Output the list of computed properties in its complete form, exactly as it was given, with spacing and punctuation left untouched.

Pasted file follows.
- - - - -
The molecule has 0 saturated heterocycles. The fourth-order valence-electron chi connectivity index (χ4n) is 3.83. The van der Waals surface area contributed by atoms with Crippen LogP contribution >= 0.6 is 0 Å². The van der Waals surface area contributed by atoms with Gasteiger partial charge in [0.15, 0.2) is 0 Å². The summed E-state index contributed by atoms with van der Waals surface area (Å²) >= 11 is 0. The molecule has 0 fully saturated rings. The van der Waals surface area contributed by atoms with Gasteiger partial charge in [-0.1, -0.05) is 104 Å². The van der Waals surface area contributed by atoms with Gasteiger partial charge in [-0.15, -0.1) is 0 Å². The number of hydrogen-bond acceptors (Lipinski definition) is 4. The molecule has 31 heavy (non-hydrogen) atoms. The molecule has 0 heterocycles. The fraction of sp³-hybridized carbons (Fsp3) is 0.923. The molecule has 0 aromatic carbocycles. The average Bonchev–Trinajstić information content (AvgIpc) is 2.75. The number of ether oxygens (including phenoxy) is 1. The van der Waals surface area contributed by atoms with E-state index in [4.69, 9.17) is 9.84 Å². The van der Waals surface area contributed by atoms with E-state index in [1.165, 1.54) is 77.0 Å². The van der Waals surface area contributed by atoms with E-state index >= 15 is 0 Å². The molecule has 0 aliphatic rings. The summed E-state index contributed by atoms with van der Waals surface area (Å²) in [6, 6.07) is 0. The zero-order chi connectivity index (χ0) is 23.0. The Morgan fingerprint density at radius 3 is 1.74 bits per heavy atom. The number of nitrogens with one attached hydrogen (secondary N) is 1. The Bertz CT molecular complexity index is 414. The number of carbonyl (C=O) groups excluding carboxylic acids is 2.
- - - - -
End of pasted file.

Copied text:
The molecule has 0 saturated heterocycles. The fourth-order valence-electron chi connectivity index (χ4n) is 3.83. The van der Waals surface area contributed by atoms with Crippen LogP contribution >= 0.6 is 0 Å². The van der Waals surface area contributed by atoms with Gasteiger partial charge in [0.15, 0.2) is 0 Å². The summed E-state index contributed by atoms with van der Waals surface area (Å²) >= 11 is 0. The molecule has 0 fully saturated rings. The van der Waals surface area contributed by atoms with Gasteiger partial charge in [-0.1, -0.05) is 104 Å². The van der Waals surface area contributed by atoms with Gasteiger partial charge in [-0.15, -0.1) is 0 Å². The number of hydrogen-bond acceptors (Lipinski definition) is 4. The molecule has 31 heavy (non-hydrogen) atoms. The molecule has 0 heterocycles. The fraction of sp³-hybridized carbons (Fsp3) is 0.923. The molecule has 0 aromatic carbocycles. The average Bonchev–Trinajstić information content (AvgIpc) is 2.75. The number of ether oxygens (including phenoxy) is 1. The van der Waals surface area contributed by atoms with E-state index in [4.69, 9.17) is 9.84 Å². The van der Waals surface area contributed by atoms with E-state index in [1.165, 1.54) is 77.0 Å². The van der Waals surface area contributed by atoms with E-state index >= 15 is 0 Å². The molecule has 0 aliphatic rings. The summed E-state index contributed by atoms with van der Waals surface area (Å²) in [6, 6.07) is 0. The zero-order chi connectivity index (χ0) is 23.0. The Morgan fingerprint density at radius 3 is 1.74 bits per heavy atom. The number of nitrogens with one attached hydrogen (secondary N) is 1. The Bertz CT molecular complexity index is 414. The number of carbonyl (C=O) groups excluding carboxylic acids is 2.